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When the armies of Alexander of Macedon and Darius of Persia met at the Battle of Issus in 333, Alexander controlled nearly every Greek state in and around the Aegean. Yet, according to the figures provided by our sources, more Greeks fought for Persia than for Macedon at Issus (Arrian 2.8.6; Quintus Curitus 3.2.9; Diodorus 17.17.4). The significant Greek mercenary presence in Darius’ army has been explained as a matter of Darius’ need for superior Greek soldiers and his unmatched ability to pay them. In this view, the Greek involvement on the Persian side reveals how divorced the motivations and allegiances of the Greek mercenaries were from the political alliances and orientations of their home poleis (Parke 177-84; Seibt 110-114; Trundle 143-46, but see also 159-164).

To the contrary, I argue that Greek mercenary service in the Near East was most often politically motivated and that the Greek contingent in Darius III’s army was provided in large part by Athens. Despite her official alliance with Alexander as part of the League of Corinth, Athens covertly sought to undermine Macedonian power in Greece by providing mercenary soldiers to Persia. The Athenian participation at Issus is one example of politically motivated Greek mercenary service in the fourth century Near East, which heretofore has been unacknowledged or underestimated in much of the relevant scholarship.

I begin with a brief review of Athenian mercenary activity in the fourth century Near East. Among the Greek poleis, Athens in particular had a long history of sending its generals to Persia and Egypt as mercenary commanders whenever it was politically expedient (Pritchett 59-116). This is attested, for example, by Conon’s service with Pharnabazus in the 390s (Xen. Hellenica 4.8.7-12), Charbrias’ commitment in Egypt in the early 380s followed by Iphicrates’ presence in the Persian army after the King’s Peace of 387 (Diodorus 15.29.1-4), and Apollodorus’ employment by the Persians at Perinthus in 340 (Diodorus 16.74.2-75.2; Pausanias 1.29.10).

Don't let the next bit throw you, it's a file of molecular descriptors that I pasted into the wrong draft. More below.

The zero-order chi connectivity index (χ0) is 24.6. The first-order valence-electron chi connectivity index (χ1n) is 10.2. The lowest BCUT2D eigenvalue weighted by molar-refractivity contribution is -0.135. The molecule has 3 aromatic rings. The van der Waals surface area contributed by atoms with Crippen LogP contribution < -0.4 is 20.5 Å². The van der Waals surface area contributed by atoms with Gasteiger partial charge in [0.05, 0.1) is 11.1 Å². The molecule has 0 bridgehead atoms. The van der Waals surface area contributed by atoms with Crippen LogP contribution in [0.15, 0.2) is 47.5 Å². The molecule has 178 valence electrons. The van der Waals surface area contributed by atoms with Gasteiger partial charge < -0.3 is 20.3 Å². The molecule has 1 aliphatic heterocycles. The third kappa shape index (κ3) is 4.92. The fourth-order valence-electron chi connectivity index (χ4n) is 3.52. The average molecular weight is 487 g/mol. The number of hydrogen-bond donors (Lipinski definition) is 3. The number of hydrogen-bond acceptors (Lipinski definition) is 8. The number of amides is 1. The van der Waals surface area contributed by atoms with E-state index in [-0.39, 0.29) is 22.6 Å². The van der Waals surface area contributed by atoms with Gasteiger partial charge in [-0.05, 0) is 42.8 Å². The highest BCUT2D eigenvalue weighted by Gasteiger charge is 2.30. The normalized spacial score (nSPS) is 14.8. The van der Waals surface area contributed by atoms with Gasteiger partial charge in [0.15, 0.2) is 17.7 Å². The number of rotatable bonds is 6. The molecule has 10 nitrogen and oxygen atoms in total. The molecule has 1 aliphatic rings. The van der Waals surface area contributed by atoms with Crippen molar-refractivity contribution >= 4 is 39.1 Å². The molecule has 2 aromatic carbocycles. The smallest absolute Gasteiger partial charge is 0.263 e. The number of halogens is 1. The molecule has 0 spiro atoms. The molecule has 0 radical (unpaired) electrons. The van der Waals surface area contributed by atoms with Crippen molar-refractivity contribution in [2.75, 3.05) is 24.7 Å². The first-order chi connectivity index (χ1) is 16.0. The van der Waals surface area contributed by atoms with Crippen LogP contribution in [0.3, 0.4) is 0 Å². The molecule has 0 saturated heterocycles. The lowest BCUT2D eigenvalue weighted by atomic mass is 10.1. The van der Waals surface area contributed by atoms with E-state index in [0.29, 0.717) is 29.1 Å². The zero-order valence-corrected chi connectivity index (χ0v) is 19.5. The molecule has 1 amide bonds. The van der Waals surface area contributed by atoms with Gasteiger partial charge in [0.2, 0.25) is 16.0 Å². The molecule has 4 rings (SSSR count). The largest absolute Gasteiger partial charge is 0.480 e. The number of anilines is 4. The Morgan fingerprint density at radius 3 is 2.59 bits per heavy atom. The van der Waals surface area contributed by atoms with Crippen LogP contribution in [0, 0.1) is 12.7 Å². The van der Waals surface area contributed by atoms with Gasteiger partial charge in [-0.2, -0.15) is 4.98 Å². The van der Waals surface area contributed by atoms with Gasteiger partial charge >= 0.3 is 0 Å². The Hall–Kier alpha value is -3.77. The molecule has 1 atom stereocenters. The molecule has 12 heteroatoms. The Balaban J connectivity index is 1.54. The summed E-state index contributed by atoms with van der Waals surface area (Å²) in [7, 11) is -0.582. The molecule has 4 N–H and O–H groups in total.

I then move to the particular evidence for an Athenian presence at Issus. I argue that most of Darius’ Greeks were raised by two generals: the recently deceased Memnon of Rhodes, whom inscriptional evidence indicates had political connections to Athens (Rhodes and Osborne 98), and the recently exiled Athenian general Charidemus (Diodorus 17.30; Quintus Curtius 3.2.10), whose very status as an exile made him an ideal liaison between Darius and the strong anti-Macedonian faction at Athens. This faction had been in contact with Persian envoys for some time before the war (Diodorus 17.4.7-8). Several other pieces of evidence suggest strong Athenian support for Darius’ army, including the presence of Athenian soldiers with Memnon at Halicarnassus (Diodorus 17.25.6), the participation of the Athenian Iphicrates the Younger on the Persian side at Issus (Arrian 2.15.2; Quintus Curtius 3.13.15), the official embassy sent to Alexander in Memphis seeking the return of Athenian prisoners (Arrian 3.6.2), and the lukewarm support given to Alexander by Athens throughout his campaign (Hornblower 288).


  • Hornblower, Simon. The Greek World 479-323 BC. 3rd Edition. New York: Routledge, 2002.
  • Parke, H. W. Greek Mercenary Soldiers: From the Earliest Times to the Battle of Ipsus. Chicago: Ares, 1933.
  • Pritchett, W. Kentrick. The Greek State at War. Vol. 2. Berkeley: University of California Press, 1974.
  • Rhodes, P. J., and Robin Osborne. Greek Historical Inscriptions 404-323 BC. Oxford: Oxford University Press, 2003.
  • Seibt, Gunter F. Griechische Söldner im Achaimenidenreich. Bonn: Habelt, 1977.
  • Trundle, Matthew. Greek Mercenaries: From the Late Archaic Period to Alexander. New York: Routledge, 2004.

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